The Kay Sage Catalogue Raisonné will bring to fruition the meticulous work and scholarship of art historian Stephen Robeson Miller, curator of Double Solitaire: The Surreal Works of Kay Sage and Yves Tanguy at the Katonah Museum of Art in 2011. It is our objective to produce a fully illustrated record of the artist's oeuvre, including comprehensive provenance, exhibition history, and publication history. The projected date of publication is 2016 with a loan exhibition planned to celebrate the book launch.
Owners of works by Sage are asked to complete the Catalogue Raisonné Submission Form, a copy of which can be downloaded by clicking here, and send it by fax or mail to our office. Inquiries can be made by email to firstname.lastname@example.org or by contacting the office.
HISTORY OF THE PROJECT
In 1972, at the age of sixteen, Stephen Robeson Miller walked into Clapp and Tuttle Bookstore, Main Street South, Woodbury, Connecticut, and came across a copy of a catalogue rasionné titled Yves Tanguy: une recueil de ses oeuvres/A Summary of His Work, published eleven years earlier in an edition of 1200 numbered copies by Pierre Matisse Editions, New York. The catalogue had been compiled by Tanguy’s wife, Kay Sage, who had lived in Woodbury from 1941 until her death in 1963. As there was not a catalogue raisonné in existence about Sage at the time, Miller decided that he would do for her what she had done for Tanguy, and the idea of compiling a Sage Catalogue Raisonné book was born.
During the next ten years, Miller collected images (in those days, in the form of 10 x 8 inch black and white glossy print photographs), exhibition history, provenance and bibliographic citations for all of Sage’s Surrealist works. In so doing, he had the cooperation and assistance of those who had exhibited her art (Pierre Matisse, Julien Levy, Catherine Viviano, Talcott B. Clapp, Gasparo del Corso, Nina Dausset); as well as the lawyer for her estate, John S. Monagan; her close friend, the Museum of Modern Art trustee and curator, James Thrall Soby; her photographer Alexandra Darrow; and her cousin Henry Sage Goodwin, to name but a few.
In 1983, Miller had his “Illustrated Catalogue Raisonné of the Surrealist Art of Kay Sage” placed on microfilm at the Archives of American Art of the Smithsonian Institution in Washington, D.C., which established his expertise on the subject and intention to eventually publish it. Additionally, he had his ninety page chronology of Sage's life included on the microfilm (later published as a book by the Gallery of Surrealism Editions, New York, to coincide with the aforementioned Double Solitaire exhibition in 2011 under the title Kay Sage: The Biographical Chronology and Four Surrealist One-Act Plays.) The Archives of American Art named Mr. Miller's collection of 2,000 papers "The Stephen Robeson Miller Research Material on Kay Sage" (microfilm reels nos. 2886–2888).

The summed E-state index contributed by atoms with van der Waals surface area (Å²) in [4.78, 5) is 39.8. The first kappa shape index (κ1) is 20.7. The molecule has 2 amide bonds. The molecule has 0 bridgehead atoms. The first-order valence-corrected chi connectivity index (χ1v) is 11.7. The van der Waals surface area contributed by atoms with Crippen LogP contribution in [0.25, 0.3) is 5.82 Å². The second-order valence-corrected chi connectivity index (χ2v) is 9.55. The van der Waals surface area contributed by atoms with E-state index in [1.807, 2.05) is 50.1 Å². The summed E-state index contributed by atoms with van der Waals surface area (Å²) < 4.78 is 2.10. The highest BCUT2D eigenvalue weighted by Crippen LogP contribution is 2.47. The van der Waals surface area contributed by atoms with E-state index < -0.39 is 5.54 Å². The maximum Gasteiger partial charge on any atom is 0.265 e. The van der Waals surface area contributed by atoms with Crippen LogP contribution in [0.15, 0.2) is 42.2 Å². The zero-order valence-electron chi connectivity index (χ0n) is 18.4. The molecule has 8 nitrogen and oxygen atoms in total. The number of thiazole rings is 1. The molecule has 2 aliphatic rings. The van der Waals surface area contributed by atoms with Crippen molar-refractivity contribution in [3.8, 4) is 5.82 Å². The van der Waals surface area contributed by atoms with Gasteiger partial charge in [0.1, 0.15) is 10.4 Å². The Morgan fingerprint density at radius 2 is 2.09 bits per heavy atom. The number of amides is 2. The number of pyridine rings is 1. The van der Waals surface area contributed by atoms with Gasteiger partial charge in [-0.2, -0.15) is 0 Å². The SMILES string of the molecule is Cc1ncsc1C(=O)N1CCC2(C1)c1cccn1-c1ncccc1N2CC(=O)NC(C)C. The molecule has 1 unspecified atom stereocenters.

Numerous scholars and curators have since consulted this microfilmed source, prompting one writer to state, “Stephen Robeson Miller’s unpublished catalogue raisonné of Sage’s art, now housed in the Archives of American Art, is the primary source for material on the artist. He has documented not only her work but also her life and included correspondence and interviews with many people who knew Sage.” (Salomon Grimberg, Woman’s Art Journal, vol. 20, no. 2, Fall 1999-Winter 2000, p. 57). Now, thirty years after the filming of Miller's archives, a number of publications about Sage have appeared, such that the time has come to publish the Sage Catalogue Raisonné book. Many of Sage’s works have changed hands; some that were missing have come to light, while others known to have existed are now lost, and still others have entered museum collections. Publication of the catalogue raisonné will permit an understanding of the development of Sage’s work as never before possible.
The project is graciously sponsored by Mark Kelman and Hollis Taggart Galleries.
©2015 Kay Sage Catalogue Raisonné Project